sjambok

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English[edit]

Alternative forms[edit]

Etymology[edit]

From Afrikaans, from the Javanese cambuk, and as borrowed in Malay: modern Indonesian and Malay. Originally spelt in the colonial Dutch transliteration tscamboek. The term was imported by VOC officials, Dutch merchants, the Maardijkers (Maluku (Moluccan) freemen and burghers), and Inlanders (Javanese and other modern Indonesian slaves and political exiles expelled to Dutch South Africa).

Pronunciation[edit]

Noun[edit]

sjambok (plural sjamboks)

  1. A stout whip, especially made of rhinoceros or hippopotamus hide.
    • 1963, Thomas Pynchon, V.:
      Foppl stood holding a sjambok or cattle whip of giraffe hide, tapping the handle against his leg in a steady, syncopated figure.
    • 1979, André Brink, A Dry White Season, Vintage 1998, page 113:
      Several accusations had been brought in against her and every time she'd denied them she had been beaten with a sjambok.
    • 1989, United States Congress Senate Committee on Foreign Relations. Subcommittee on African Affairs, United States Policy Toward South Africa: Hearings Before the Subcommittee on African Affairs, page 333:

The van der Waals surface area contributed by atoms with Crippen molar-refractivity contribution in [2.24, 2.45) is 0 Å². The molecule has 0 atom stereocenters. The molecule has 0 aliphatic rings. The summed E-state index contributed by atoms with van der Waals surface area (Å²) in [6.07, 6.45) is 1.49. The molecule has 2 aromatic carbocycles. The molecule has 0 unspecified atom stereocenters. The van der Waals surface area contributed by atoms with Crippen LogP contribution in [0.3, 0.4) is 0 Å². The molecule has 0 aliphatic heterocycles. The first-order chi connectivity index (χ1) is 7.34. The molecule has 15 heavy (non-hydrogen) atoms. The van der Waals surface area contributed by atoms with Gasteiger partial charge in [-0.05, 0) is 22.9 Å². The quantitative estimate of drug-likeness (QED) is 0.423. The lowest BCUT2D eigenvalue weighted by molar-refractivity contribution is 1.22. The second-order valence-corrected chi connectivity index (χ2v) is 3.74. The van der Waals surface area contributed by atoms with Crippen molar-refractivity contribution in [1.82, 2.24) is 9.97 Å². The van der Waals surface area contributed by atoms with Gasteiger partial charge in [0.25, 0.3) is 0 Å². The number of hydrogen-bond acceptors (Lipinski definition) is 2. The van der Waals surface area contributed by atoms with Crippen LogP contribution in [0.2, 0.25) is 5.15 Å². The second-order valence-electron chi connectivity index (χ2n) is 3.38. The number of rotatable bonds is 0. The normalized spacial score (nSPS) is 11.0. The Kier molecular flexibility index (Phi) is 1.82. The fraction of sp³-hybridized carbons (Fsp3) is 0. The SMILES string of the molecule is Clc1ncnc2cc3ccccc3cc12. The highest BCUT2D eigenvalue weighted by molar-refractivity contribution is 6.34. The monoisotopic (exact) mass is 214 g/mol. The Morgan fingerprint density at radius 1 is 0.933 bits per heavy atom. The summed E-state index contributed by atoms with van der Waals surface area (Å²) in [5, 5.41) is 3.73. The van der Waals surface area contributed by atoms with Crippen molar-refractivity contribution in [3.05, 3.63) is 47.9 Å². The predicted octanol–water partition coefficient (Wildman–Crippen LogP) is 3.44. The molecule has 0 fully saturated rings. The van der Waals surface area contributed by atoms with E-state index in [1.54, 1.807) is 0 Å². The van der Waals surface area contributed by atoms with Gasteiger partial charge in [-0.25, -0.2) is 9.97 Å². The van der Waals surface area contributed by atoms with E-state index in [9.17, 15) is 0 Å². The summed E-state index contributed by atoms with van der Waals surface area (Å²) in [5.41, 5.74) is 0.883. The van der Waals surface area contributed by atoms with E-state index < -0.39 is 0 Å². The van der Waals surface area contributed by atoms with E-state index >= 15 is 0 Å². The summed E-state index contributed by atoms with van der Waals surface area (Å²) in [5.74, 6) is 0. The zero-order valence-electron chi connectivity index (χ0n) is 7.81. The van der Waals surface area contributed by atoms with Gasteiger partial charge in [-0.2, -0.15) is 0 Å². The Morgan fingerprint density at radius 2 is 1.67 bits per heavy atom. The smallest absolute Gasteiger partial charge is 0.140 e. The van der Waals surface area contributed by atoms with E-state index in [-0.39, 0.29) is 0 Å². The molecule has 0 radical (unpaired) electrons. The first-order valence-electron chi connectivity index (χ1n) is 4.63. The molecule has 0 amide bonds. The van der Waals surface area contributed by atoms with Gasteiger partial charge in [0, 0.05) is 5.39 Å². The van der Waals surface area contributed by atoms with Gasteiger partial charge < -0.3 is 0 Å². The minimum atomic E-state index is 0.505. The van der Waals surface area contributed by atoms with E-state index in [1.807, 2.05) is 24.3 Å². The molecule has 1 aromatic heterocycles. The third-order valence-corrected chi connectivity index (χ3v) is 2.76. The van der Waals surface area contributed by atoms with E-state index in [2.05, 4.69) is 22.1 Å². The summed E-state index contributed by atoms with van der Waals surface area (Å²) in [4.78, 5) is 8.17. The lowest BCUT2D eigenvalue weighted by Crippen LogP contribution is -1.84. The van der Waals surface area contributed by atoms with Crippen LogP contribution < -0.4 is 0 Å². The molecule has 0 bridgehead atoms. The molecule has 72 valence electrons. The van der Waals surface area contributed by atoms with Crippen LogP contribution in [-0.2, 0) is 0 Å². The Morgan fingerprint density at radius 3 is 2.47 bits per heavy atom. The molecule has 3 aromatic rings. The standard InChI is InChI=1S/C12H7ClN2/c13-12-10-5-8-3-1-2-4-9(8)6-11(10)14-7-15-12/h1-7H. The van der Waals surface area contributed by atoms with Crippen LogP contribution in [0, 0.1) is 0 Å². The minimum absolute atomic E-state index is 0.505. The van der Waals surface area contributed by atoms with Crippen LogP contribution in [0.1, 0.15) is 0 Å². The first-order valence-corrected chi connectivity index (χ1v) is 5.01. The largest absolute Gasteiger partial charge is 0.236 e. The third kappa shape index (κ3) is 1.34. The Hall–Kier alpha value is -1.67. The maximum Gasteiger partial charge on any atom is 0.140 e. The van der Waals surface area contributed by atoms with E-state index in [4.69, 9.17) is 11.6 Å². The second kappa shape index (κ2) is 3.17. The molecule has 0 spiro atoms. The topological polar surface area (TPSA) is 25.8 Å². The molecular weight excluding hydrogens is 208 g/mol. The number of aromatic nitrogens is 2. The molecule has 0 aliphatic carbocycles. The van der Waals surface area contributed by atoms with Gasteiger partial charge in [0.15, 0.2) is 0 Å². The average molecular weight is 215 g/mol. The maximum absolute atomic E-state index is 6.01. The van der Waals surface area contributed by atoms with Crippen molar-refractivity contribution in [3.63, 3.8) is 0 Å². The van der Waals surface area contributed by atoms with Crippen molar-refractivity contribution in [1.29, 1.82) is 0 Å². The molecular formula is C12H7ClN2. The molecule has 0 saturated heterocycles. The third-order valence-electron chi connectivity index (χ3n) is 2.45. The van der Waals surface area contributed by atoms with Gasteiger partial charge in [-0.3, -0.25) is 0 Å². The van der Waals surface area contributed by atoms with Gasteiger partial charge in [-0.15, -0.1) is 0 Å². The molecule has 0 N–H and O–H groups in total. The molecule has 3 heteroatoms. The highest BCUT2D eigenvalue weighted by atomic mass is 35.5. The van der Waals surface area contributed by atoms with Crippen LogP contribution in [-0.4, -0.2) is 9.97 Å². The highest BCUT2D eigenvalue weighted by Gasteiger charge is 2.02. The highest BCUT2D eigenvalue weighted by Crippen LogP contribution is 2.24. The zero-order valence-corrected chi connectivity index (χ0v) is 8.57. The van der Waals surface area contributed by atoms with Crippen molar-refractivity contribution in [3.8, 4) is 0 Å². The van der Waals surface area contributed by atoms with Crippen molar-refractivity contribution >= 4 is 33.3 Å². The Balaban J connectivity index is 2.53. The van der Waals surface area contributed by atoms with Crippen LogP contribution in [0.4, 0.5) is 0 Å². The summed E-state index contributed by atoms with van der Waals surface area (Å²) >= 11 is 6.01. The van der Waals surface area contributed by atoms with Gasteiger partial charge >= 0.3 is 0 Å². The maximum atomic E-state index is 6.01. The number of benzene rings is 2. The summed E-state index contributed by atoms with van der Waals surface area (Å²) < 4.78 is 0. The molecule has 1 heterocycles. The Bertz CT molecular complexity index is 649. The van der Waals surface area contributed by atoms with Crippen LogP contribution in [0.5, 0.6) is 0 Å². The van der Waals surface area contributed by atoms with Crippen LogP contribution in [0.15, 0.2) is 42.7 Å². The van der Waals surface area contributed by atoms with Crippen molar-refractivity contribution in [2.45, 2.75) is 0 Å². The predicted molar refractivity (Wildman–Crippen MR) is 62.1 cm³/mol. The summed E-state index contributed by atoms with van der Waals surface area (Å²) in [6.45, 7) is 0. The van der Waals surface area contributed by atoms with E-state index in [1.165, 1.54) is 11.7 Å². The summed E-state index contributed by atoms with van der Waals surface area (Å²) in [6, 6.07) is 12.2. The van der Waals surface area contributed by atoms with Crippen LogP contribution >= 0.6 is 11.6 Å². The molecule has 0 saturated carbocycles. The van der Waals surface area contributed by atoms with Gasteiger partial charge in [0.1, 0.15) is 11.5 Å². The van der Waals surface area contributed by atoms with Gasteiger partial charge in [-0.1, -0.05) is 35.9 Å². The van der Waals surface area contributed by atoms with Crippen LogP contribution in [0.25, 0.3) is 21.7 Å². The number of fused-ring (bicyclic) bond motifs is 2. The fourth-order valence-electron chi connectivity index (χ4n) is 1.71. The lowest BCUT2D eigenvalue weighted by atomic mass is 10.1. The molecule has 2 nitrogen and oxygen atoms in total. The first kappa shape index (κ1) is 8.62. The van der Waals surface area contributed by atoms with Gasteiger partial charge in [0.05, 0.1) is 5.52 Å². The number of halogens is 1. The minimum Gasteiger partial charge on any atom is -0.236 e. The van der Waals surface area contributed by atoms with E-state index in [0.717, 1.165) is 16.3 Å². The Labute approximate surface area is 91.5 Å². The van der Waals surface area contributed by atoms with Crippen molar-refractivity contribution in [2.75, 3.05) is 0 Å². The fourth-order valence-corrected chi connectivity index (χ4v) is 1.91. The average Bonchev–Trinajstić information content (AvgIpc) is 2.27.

If dialogue is ever to have a chance, South Africans must find a way to turn away from violence in all its forms — the brutal violence of the sjambok
    • 2006 May 13/14, Weekend Argus, page 1:
      Police arrested almost 40 locals yesterday after a crowd took part in illegal marches and refused to disperse. The locals were armed with sticks, sjamboks and other weapons.

See also[edit]

Verb[edit]

sjambok (third-person singular simple present sjamboks, present participle sjambokking, simple past and past participle sjambokked)

  1. (transitive) To whip with a sjambok; to horsewhip.

References[edit]

  • 1989-1990, South African Department of Information (Apartheid era), South Africa 1989-90: official yearbook of the Republic of South Africa, volume 15 (1989; ISBN: 0797017291 and 9780797017290). Page 74: "bobotie, kiaal, sjambok, sosatie from Malay".
  • 1983, Robert Ross, Cape of Torments: slavery and resistance in South Africa. International library of anthropology (Routledge, 1983; ISBN: 0710094078 and 9780710094070)
  • 1978, Jean Branford, A Dictionary of South African English
  • 1971, Roy Lewis, Yvonne Foy, Painting Africa white: the human side of British colonialism (Universe Books, 1971, ISBN: 0876631448 and 9780876631447)
  • 1883, JKW Quarles van Ufford, Koloniale kroniek - De Economist (Springer, [1], [2])

Anagrams[edit]